Here’s what worries me about the Internet of Things: the automatic hand sensors in public restrooms. You wave your hands frantically under the faucet and get … nothing. You pull your hands out and the water goes on. You put your hands back under the faucet and it turns off. You move to the next sink in the line, and the last sink turns on while your new sink sheds not a drop. Sound familiar?
When NASA builds a rocket, the cost per software and hardware component is much, much higher than anything that you might build in your own shop. Why? Because everything HAS to work or bad things happen. Each system has backups and most of those backups have their own backups. Every component undergoes a rigorous set of tests and the software that runs everything is also thoroughly tested. That’s why planes and rockets and satellites cost millions (or even billions) of dollars. Vendors and subcontractors work to a very specific set of negotiated standards and the communications layers between systems are well-defined and predictable.
They have to be or your average person would not step foot onto a plane. And the safety record of airlines and rockets bears witness to the rigorous standards that are employed in their construction.
Nobody is going to die if the automatic sink faucet doesn’t turn on.
We are standing at the very vanguard of the Internet of Things. There is high-speed networking available basically everywhere. Cheap computing power and storage awaits you in the cloud from the likes of Amazon, Microsoft, Google and Rackspace. The advent of the iPhone and its Android kin have ushered in an era of high-functioning chips at a low price and with a low footprint. Everything is in place to add sensors and chips into everything from your running shoes to your toaster.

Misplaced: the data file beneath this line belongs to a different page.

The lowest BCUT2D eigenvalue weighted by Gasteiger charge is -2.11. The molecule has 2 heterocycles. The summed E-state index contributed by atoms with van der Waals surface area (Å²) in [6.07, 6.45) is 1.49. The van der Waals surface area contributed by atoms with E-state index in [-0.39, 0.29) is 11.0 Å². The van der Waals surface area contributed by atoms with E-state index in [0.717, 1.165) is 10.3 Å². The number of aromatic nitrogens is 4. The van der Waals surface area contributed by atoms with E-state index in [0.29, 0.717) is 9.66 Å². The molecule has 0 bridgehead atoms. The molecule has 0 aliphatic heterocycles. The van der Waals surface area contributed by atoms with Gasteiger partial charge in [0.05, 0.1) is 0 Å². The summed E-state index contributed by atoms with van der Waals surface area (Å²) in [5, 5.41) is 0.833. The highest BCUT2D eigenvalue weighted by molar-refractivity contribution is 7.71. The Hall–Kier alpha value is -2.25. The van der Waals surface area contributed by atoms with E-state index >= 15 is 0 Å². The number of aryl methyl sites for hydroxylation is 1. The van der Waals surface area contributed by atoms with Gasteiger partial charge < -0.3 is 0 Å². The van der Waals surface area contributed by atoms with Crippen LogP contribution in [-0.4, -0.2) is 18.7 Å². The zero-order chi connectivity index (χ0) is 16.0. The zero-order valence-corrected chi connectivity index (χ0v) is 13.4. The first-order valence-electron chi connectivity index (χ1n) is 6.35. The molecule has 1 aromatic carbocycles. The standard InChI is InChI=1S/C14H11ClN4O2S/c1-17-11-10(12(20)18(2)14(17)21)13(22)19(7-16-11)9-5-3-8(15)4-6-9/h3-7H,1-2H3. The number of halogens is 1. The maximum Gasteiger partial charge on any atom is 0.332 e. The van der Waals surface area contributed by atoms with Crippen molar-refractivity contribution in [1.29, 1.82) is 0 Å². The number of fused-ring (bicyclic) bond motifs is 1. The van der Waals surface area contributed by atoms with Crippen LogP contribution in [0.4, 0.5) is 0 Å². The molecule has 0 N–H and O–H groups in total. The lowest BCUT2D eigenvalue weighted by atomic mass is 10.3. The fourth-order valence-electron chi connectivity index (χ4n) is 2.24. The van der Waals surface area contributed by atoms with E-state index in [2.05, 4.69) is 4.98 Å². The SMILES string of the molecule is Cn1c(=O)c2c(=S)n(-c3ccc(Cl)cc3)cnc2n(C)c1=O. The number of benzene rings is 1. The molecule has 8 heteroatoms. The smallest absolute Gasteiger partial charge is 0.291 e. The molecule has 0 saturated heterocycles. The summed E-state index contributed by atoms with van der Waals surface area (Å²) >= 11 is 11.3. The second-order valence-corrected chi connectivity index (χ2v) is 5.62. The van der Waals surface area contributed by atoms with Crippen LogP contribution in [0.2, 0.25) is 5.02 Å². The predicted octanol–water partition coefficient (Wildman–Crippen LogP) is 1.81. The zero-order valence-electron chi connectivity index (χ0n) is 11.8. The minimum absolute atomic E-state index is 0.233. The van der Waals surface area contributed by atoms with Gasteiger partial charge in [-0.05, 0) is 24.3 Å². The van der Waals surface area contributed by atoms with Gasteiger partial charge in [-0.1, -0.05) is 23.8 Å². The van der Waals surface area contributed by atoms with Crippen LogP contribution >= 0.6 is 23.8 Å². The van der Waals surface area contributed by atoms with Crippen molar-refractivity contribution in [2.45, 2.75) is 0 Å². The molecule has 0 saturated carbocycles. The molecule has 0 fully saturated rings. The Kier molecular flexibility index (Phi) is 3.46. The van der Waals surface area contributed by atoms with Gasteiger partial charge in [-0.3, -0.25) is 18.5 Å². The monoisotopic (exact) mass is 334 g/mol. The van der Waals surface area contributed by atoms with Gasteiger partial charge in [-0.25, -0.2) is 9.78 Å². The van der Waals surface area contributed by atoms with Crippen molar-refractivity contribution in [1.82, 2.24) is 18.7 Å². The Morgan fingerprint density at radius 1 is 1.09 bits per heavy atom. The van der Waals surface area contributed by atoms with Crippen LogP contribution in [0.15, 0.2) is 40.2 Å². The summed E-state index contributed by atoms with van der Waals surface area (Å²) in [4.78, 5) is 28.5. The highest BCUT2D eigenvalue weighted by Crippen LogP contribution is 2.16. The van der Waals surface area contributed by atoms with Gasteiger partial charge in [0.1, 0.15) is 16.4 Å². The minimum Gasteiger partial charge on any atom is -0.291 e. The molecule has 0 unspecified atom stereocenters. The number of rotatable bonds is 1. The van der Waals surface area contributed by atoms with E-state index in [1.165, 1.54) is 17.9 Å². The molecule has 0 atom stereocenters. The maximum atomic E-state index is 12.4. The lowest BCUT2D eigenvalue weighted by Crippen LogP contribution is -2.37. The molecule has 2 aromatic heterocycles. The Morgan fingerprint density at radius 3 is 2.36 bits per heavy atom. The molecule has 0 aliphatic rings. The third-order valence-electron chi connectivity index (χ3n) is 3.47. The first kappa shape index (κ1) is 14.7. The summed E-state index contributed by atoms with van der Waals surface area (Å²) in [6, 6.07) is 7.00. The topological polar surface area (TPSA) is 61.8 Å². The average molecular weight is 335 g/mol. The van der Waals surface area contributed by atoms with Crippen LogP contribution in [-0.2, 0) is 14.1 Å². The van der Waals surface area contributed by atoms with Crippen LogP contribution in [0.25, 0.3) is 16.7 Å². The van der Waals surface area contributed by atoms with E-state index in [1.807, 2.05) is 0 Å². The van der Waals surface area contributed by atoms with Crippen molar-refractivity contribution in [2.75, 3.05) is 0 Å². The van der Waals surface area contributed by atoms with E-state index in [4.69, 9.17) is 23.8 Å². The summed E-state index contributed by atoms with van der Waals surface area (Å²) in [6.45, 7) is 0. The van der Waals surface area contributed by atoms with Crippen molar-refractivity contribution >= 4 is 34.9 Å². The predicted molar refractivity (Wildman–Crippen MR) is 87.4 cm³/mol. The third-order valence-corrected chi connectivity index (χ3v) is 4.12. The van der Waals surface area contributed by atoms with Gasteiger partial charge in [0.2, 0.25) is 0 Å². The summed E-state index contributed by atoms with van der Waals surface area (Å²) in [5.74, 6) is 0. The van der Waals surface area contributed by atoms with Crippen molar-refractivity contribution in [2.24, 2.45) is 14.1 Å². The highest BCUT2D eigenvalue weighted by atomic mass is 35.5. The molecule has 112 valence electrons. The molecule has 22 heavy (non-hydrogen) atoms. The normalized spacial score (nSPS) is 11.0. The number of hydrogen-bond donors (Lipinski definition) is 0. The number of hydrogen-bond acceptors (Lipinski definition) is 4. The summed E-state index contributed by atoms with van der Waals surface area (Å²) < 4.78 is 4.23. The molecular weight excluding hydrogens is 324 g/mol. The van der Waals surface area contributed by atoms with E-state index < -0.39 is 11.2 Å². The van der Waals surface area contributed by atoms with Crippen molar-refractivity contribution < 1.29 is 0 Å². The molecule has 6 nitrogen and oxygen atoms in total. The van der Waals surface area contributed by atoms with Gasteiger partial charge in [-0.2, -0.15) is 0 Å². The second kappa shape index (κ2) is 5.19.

But guess what folks, many of these sensors are not going to be built to the same rigorous standards of an airplane or a rocket. They don’t have to be, because nobody is going to die if they don’t work. It would not be cost effective to hold the sensors in your toaster to the same standards as a similar component on a rocket. Which means that they are going to be as reliable as the hand sensors in a public restroom.
Now I will grant you that there is a range of reliability with rockets on one end and your toaster on the other. In between these two extremes there are very reliable sensors and systems in everything from a tractor to an automobile to the smoke detectors in your house. My point is that changes in technology are making it much, much easier for small vendors to offer sensors and software at a reasonable price. The problem is that we are going to have a wild, wild west of standards, interoperability and reliability as the market shakes itself out. Count on it.
Years from now I would expect every appliance in your kitchen to be equipped with sensors and standardized software for cross-communication. The sensors in these appliances will be reliable and accurate. You’ll be able to manage your entire kitchen from your iPhone 12. I’m just warning you that we are all going to experience a few bumps along the way. As a technologist I don’t mind fiddling with things to make them work, but your average customer is not going to feel the same way. They will be frustrated by unreliable components, and by systems that don’t work together.
So tread cautiously into the Internet of Things, and carry hand sanitizer.